Open Access News

News from the open access movement

Friday, October 26, 2007

Why publishers want authors to transfer full copyright

The International Association of Scientific, Technical & Medical Publishers (STM) has released a new position paper, Publishers Seek Copyright Transfers (Or Transfers Or Licenses Of Exclusive Rights) To Ensure Proper Administration & Enforcement Of Author Rights, October 2007.  It's one page long.  Excerpt:

...In general, publishers in the field of science, technology and medicine (STM) prefer assignments [granting publishers full copyright] over licences [granting publishers selected rights], mainly because:

  • authors are rarely in a position to defend themselves against infringers, plagiarists, pirates and free-riders, partly due to financial considerations;
  • authors, users, science and the public benefit from the broadest possible dissemination. Assignments facilitate efficient dissemination handled by a specialised distribution professional: the publisher; ...

Thus, an assignment enables the publisher:

  • to manage copyrights more effectively - how many authors would be willing and able to grant permission to third parties willing to use excerpts, find sub-agents, correspond with their coauthors or exploit rights that are “held back” under an exclusive licence?
  • to react more rapidly to copyright infringements, unauthorised derivatives and plagiarism;
  • to move a publication safely to new formats and invest in future publication platforms. There is no danger of having to leave an individual articles behind, as would be the case where rights limited to old technologies or obsolete formats are granted; ...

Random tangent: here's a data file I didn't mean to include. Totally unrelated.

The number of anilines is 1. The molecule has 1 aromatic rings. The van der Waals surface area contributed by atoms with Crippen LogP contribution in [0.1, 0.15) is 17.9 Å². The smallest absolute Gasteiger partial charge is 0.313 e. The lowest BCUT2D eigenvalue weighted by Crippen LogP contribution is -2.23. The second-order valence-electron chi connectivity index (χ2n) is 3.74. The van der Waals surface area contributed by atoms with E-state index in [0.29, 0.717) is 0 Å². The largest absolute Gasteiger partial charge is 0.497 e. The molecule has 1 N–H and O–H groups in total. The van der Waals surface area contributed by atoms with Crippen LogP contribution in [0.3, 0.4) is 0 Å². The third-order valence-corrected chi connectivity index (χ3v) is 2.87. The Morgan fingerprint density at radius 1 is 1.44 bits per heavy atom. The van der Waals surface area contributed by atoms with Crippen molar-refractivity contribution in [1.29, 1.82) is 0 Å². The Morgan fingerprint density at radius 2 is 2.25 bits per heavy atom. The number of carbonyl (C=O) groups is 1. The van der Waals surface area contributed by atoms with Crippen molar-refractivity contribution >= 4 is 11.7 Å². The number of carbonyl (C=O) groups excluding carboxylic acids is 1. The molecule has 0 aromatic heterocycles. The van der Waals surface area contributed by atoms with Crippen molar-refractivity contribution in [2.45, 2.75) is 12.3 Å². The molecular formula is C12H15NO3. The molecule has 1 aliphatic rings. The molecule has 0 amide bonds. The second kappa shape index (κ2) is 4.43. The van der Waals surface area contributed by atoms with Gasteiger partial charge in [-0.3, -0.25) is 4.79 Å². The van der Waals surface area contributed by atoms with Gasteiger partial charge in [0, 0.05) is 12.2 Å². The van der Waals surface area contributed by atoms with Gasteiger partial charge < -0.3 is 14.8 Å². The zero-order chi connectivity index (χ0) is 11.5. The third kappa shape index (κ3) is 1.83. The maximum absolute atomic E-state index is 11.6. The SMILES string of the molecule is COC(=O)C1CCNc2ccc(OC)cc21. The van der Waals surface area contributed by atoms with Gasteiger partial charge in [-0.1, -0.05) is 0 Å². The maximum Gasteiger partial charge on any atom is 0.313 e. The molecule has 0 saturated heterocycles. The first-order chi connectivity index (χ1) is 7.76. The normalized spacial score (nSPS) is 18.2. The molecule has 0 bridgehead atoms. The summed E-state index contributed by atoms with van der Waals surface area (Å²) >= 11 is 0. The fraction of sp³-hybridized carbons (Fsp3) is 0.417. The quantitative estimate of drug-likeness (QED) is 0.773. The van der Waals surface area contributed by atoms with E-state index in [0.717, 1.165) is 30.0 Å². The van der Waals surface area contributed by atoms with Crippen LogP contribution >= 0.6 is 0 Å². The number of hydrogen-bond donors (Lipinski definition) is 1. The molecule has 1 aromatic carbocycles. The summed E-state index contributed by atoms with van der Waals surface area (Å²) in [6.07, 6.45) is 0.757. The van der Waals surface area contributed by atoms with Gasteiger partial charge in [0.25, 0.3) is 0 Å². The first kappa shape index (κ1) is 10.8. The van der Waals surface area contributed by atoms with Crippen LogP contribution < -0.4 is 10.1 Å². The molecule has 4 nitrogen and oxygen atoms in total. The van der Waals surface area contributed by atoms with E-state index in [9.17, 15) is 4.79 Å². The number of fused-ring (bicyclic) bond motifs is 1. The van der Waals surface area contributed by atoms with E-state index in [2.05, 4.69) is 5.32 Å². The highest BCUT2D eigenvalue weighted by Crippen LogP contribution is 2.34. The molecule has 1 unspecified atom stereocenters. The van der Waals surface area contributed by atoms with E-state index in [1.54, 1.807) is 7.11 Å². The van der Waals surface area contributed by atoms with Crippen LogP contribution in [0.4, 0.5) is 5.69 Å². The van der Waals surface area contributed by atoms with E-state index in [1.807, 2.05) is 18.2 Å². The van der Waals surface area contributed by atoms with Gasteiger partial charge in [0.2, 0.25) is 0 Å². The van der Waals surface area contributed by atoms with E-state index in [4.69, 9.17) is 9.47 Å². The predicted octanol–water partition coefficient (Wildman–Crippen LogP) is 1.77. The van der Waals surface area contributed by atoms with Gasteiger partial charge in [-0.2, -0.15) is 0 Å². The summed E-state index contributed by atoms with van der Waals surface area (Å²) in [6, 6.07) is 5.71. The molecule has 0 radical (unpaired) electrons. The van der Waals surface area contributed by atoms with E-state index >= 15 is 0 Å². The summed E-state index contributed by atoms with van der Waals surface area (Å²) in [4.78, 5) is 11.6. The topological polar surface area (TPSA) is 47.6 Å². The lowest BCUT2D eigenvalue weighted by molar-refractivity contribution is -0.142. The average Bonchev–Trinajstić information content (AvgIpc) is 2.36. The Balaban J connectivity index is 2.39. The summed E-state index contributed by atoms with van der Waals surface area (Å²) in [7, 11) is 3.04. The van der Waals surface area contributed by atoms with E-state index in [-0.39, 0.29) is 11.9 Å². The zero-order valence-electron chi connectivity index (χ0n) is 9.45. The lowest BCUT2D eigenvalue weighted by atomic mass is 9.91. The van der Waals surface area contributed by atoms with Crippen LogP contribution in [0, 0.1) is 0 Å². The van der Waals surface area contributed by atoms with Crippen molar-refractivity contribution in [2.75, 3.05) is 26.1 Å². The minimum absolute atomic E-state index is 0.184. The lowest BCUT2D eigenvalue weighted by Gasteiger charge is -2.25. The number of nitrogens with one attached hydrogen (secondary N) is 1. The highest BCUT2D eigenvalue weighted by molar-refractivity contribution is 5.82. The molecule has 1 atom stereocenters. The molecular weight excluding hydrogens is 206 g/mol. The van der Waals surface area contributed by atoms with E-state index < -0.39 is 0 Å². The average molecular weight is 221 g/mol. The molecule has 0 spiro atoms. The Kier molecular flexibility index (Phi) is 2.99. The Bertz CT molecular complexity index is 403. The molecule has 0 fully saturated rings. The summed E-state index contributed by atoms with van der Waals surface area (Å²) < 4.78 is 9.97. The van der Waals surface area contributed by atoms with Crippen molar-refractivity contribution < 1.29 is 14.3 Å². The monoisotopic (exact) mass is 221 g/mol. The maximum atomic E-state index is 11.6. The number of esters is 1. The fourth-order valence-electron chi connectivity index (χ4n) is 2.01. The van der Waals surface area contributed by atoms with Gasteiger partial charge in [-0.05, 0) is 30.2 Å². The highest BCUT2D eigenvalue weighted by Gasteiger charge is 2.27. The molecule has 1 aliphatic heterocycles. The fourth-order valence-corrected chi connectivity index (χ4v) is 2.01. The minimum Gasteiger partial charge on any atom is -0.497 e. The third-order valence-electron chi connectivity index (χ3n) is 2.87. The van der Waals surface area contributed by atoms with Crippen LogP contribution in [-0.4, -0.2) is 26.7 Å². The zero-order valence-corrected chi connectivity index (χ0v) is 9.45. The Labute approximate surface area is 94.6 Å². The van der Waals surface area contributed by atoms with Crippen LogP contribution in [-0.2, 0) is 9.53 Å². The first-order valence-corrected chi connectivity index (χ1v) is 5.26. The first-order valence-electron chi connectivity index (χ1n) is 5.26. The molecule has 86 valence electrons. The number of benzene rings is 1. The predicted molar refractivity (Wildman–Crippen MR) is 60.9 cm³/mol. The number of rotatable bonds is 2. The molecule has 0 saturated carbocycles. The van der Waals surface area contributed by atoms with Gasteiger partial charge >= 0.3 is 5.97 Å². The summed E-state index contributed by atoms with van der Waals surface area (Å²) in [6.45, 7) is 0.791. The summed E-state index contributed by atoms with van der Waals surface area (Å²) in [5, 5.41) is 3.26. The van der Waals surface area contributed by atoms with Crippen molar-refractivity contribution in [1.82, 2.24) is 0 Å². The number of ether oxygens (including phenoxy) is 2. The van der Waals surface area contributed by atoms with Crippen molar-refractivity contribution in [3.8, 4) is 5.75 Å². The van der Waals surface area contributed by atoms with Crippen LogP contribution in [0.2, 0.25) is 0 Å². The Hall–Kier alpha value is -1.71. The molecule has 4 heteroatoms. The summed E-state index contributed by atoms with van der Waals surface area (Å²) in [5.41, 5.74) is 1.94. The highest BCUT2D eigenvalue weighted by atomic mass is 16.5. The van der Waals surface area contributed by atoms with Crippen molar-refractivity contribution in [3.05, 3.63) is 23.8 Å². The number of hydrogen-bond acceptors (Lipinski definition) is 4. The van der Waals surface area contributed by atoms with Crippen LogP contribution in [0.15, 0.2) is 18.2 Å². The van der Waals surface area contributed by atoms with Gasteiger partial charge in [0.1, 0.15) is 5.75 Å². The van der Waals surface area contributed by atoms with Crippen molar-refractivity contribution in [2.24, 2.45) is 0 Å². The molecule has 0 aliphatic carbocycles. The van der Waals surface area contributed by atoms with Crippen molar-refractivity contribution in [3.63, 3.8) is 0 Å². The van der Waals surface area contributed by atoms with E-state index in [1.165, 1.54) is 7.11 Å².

An assignment does not preclude:

  • the author and publisher from agreeing contractually to keep certain rights, eg the right to publish a version of the manuscript on the author’s website; ...


  • Publishers don't need full copyright to defend authors from plagiarists.  I've addressed this one before:  "First, the rights are rarely used this way.  Plagiarism is typically punished by the plagiarist's institution, not by courts --i.e. by social norms, not by law.  Second, if it's ever desirable to pursue a plagiarist in court and authors don't give publishers the right to do so on their own, then authors retain that right to use as they see fit.  Third, many authors would rather have a larger audience and impact than give their publisher the seldom-used legal tools to prosecute plagiarists.  Authors should make this decision, not publishers.  Finally, if an author discovers a plagiarist and the publisher really wants to get involved, the author can always delegate the publisher to act as his/her agent.  For this purpose, publishers do not need rights from the time of publication, nor do they need exclusive rights, let alone a policy to limit access to the author's work."
  • It's very true that "authors, users, science and the public benefit from the broadest possible dissemination."  But transferring full copyright to a publisher makes this important outcome less likely, not more likely.  It gives the access decision to the publisher, who will usually hide the work behind a price barrier and limit the audience to paying customers.
  • It's true that we must facilitate permissions for those who want to quote excerpts that exceed fair use, migrate the content to new media and formats, and so on.  It's also true that it's easier to ask one publisher than hundreds of authors.  But it's even easier not to ask at all.  The best solution is open access that permits all of these uses in advance so that no one ever has to ask permission. 
  • Although the document is short, it could be a lot shorter.  For toll access documents, full copyright helps the publisher protect its revenue.  For open access documents, publishers simply do not need full copyright.  The interests of authors are best served by open access, and harmed by toll access.  Publishers who want full copyright want to protect their own interests, not the interests of authors. 
  • Just for completeness:  authors don't need to retain full copyright to make OA possible.  They only need to retain the right to make an OA copy available from an OA repository.  Since the STM position paper acknowledges that (some version) of that right is compatible with full transfer of copyright to publishers, we might hope to find a win-win compromise giving each side all it needs.  For my pessimistic assessment of that possibility, looking at the STM's previous effort (May 2007) to balance author and publisher rights, see my article in SOAN for June 2007.